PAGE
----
Multi-talented percussionist Warren Smith is one of the most versatile and inventive musicians to ever emerge from the fertile New York-based scene, though he may lack the name recognition of some of his more famous peers and collaborators, including Max Roach's all-star M'Boom ensemble, Gil Evans, Sam Rivers and Anthony Braxton. Natural/Cultural Forces
, which encompasses a lengthy quartet piece, three duets and two solo pieces, displays Smith's mastery of the trap set as well as a variety of tuned percussion including marimba, gongs and tympani.
The music's fascinating sources of inspiration are described by Smith himself in the liner notes as "Duke Ellington, animals free in their natural element and geographical locations...musically depicted. Rather than compose graphic notation, we used conceptual improvisation.
"Pyramid opens the set with Smith, saxophonist Andrew Lamb, bassist Tom Abbs and French horn player Mark Taylor endeavoring in a twenty-minute opus that simulates an audio documentary of the sharp angles, geometric integrity and acoustic properties of the tune's namesake. The players are free to explore many corners of this imaginative form, veering from initially tentative melodic contours to a turbulent explosion of collective sound sculpture.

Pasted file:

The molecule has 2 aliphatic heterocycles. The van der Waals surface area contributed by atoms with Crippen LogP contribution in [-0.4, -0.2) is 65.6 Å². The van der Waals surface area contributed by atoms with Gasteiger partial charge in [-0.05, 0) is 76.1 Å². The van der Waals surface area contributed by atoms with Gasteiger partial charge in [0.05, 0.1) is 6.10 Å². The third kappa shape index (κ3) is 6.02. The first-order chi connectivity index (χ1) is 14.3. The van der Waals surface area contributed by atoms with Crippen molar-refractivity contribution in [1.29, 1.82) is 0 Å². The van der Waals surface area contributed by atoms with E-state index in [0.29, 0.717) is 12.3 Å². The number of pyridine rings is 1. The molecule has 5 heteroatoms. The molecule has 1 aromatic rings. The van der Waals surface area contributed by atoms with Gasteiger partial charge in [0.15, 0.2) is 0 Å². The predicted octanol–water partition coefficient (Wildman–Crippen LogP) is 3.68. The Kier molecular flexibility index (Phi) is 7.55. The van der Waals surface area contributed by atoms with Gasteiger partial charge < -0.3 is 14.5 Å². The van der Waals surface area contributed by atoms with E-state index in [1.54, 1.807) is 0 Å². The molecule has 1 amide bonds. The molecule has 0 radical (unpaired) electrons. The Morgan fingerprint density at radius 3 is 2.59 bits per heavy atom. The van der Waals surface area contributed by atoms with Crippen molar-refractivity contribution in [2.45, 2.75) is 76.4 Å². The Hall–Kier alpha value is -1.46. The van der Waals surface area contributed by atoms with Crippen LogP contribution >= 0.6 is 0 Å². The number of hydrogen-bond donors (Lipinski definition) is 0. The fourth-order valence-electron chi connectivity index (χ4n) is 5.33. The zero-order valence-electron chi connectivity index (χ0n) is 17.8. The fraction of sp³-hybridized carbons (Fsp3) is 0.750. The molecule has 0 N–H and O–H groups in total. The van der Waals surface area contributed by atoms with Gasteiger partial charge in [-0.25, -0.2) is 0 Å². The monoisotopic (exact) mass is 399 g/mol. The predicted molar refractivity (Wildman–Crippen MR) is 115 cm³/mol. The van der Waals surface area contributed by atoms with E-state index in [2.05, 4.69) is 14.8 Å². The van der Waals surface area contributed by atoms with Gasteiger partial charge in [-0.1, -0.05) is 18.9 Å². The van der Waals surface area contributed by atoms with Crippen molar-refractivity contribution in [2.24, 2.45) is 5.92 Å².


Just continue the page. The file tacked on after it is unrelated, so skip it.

Deconstructed to a duo but just as lively, "American Flamingo opens with Lamb's piercing, bird-like mouthpiece exhortations, which give way to the dancing, serpentine logic of an abstracted melodic/harmonic development. The track calls to mind the seminal duets of the aforementioned Roach and Braxton on Birth and Rebirth (Black Saint, 1978), with Smith's frenetic, multidirectional ride cymbal and tom-tom assault straddling the line between hard swing and African-derived polyrhythms.
Calm arrives in the form of "Taurus at Pasture, a dialogue of marimba and French horn that evokes a rustic, bucolic environment. The unique resonance of the latter instrument splits the difference between a flugelhorn and trombone, and Taylor's long, contemplative tones recall Miles Davis in ballad mode, interspersed with shades of Bill Dixon's muted dissonance and the rich timbre of Grachan Moncur III.
From those green fields, things go straight underground with the tympani and bass duo of "Epicenter. Exploring a low-end range of sonorities together, Smith and Abbs alternate pitches in a sort of syncopated, rubato march through the center of the Earth, never stepping on each other's toes and avoiding the muddy paths that could result from such an instrumental pairing.
"Royal Drums of Duke's Court is the centerpiece of the record, and Smith proves he's in a class by himself with this heartfelt medley dedication on solo tympani. The percussionist displays a singular virtuosity and expertise of touch, quoting Duke Ellington in much the same manner as saxophonist Steve Lacy interpreted Thelonious Monk: personalized, idiosyncratic and obviously backed by years of dedicated study and hard work, generated by a true love of the maestro in question.
The set closes with "El Yunque, a solo sound collage where Smith breaks out his full assembly that includes gongs, woodblocks and more, alternately executed with meditative precision in a playful, free-time reverie.